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The Making of 'The Passion of the Christ' (2004)

TV Movie  |   |  Documentary  |  22 February 2004 (USA)
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"Making - The Passion of the Christ," presents an exclusive look behind the scenes of Mel Gibson's epic film. Featured, are interviews with cast and crew as they tackle the enormous task of... See full summary »



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Title: The Making of 'The Passion of the Christ' (TV Movie 2004)

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Cast overview:
Bruce Davey ...
Stephen McEveety ...
Francesco Frigeri ...
Carlo Gervasi ...
Mark Killingsworth ...
Evelina Meghnagi ...


"Making - The Passion of the Christ," presents an exclusive look behind the scenes of Mel Gibson's epic film. Featured, are interviews with cast and crew as they tackle the enormous task of bringing the last 12 hours of Jesus' life to the screen. Also, featured is an intimate look at Mel Gibson, the director. Written by Jason A. Payne

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22 February 2004 (USA)  »

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1.33 : 1
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Very Well Done
28 November 2006 | by (United States) – See all my reviews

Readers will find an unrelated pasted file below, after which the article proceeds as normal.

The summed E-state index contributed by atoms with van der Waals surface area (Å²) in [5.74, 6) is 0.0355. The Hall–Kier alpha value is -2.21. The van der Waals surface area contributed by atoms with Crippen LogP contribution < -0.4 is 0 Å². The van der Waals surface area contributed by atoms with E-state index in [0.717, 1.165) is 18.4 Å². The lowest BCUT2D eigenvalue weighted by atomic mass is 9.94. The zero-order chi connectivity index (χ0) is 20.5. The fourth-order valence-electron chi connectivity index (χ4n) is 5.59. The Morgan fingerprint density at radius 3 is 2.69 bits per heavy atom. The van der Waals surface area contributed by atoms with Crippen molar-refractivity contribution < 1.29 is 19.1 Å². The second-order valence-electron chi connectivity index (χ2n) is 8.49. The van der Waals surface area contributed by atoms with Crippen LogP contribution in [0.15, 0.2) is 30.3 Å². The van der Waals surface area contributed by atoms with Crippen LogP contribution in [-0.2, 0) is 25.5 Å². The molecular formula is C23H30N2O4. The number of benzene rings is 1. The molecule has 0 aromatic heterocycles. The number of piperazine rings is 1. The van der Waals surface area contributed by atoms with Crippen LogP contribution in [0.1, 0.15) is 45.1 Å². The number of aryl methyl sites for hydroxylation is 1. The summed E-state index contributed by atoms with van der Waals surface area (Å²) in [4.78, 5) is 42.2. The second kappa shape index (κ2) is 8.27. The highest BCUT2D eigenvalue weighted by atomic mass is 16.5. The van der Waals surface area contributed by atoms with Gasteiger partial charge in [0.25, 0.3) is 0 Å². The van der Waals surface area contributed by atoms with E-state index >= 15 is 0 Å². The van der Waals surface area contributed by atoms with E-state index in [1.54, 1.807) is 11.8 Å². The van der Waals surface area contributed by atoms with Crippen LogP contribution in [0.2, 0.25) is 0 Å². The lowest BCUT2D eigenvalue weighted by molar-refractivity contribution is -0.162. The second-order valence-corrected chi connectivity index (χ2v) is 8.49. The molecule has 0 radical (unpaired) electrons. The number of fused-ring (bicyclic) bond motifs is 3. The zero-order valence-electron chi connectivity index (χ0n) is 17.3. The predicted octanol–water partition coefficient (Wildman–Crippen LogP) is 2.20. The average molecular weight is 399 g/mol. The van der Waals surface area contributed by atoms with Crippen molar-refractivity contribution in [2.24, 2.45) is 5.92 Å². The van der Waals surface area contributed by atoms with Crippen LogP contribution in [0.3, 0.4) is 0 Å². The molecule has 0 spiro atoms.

The simple truth is that there is only one Christian God, one original Person of God, contrary to the well-founded criticism of Islam that Roman Catholicism, with its "Triune God," is indeed quite non-biblically (this being my added emphasis, rather than that of Islam) albeit ambiguously and rhetorically rather than "paradoxically" polytheistic in form. What about the traditionally-argued claim that God had originally been referred to in the plural, via the term "Elohim" (Genesis 1:26)? Actually, if the angels were present at the creation of the physical universe (Job 38:1-7), then it is hardly a far cry to assume that they were also present at the creation of man; just as, for that matter, it would have proved "awkward," to say the least, had God not addressed the angels themselves, directly, in the second person, on that very occasion! But, then, what about John 1:1-15, in which Christ is referred to as "The Word," who, in the beginning, was with God, and was God? In the beginning was the Creative Power of God, and the Creative Power of God was with God, and the Creative Power of God was God. As for John 1:2? Before Christ's physical conception as a separate manifestation, He was with God, but in the same way any offspring is "with" his parents before conception (Hebrews 7:9-10), but not as a separate identity. Christ was, again, with God, and was God. Christ represents the Creative Power of God (Colossians 1:15-19), the Distinctive Person of God; which can have no coherent meaning apart from the concept of a beginning, and His creation of that which is not God (Revelation 1:8). This Creative Power of God had eventually produced (or, more accurately, reproduced) a created and separate manifestation, or Perfect Reflection, of this very Creative Power. Christ, as a separate and mortal individual, per se, with a distinctive Identity, did indeed have a beginning. But, then, what about still other statements, from Christ Himself, which seem to indicate the "pre-existence" of a "Second Person" (John 17:5)? This is rather a reference to predestination! Cross-reference it with, for instance, Ephesians 1:4! And, if one still insists upon more, then try Revelation 13:8! Moreover, one can only praise the heavens, the way Jesus did, in Matthew 11:25-27, upon marveling no less at the, at bottom, no less merely political in motivation than childishly pseudo-religious wrangling (Colossians 2:1-10) (I Corinthians 1:10-29) of those who finally concluded the current "Trinity" Doctrine! While you're also glimpsing through I Corinthians, Chapters Two and Three, concerning even the "wonders" of the current "non-denominationalism," too, for that matter (1:12d), please try taking particularly special note of 3:10-20! . . . But, then, what about statements to the effect that "Before Abraham was, I Am" (John 8:58)? Actually, the Spirit is Indivisibly One, and it is only in this sense, along with the fact that Christ is an Exact Duplicate of the One who thereby became His Father, that Christ, as a separately mortal individual, had been "Pre-Existent" as such. Even scriptures such as Matthew 19:17 quite symbolically serve to reinforce this point, as Christ therein attributes His Own Goodness, distinctively enough (from Himself), to God. Moreover, Christ very explicitly disavows any claim, as a still mortal individual, to Omniscience as well (Matthew 24:36). As a separately mortal individual, Christ did indeed have a beginning, when He was miraculously conceived (quite distinctively, in this sense, John 1:14, next only to the first Adam) minus a human father (although Satan had been capable of siring offspring through human females, too, Genesis 6:1-4, like right out of Rosemary's Baby!). The only real paradox, here, is that of how such a thing could have occurred per se, of how Christ could have been (the Son of) God, and yet also not God (the Son of Man), too (Matthew 26:64; 27:40); rather than in the form of how God could have been "One," and yet "Three Separate Persons," before the advent of Christ's conception in Mary's womb. Christ, as distinct from God, rather sits at the Right Hand of God (Romans 8:34). He is God, in the sense, also, that all authority has been handed unto Him (Hebrews 1:1-6). Similarly, those who shall rule with Him (Revelation 3:9), in their Immortally Transfigured States, likewise share in this very distinction, albeit to various degrees, from beneath Him (Matthew 25:14-23) (Luke 19:11-19). The simple, rhetorically uncluttered truth, is that God the Father had a Son, with a beginning, and yet no end (Isaiah 9:6-7) (Hebrews 1:8-12). All the rest of the ultimately redeemed, with their mortally human fathers, shall yet be, each in their own order (I Corinthians 15:20-25), imperishably transfigured, but as spiritually adopted Sons (Romans 8:14-15). Unlike only Jesus Himself, even the "Natural Branches" (Romans 11) share merely in His maternally biological lineage; which ultimately, individually profits nothing, in and of itself (Luke 3:8). See the second and final part of this critique in Impact: The Passion of the Christ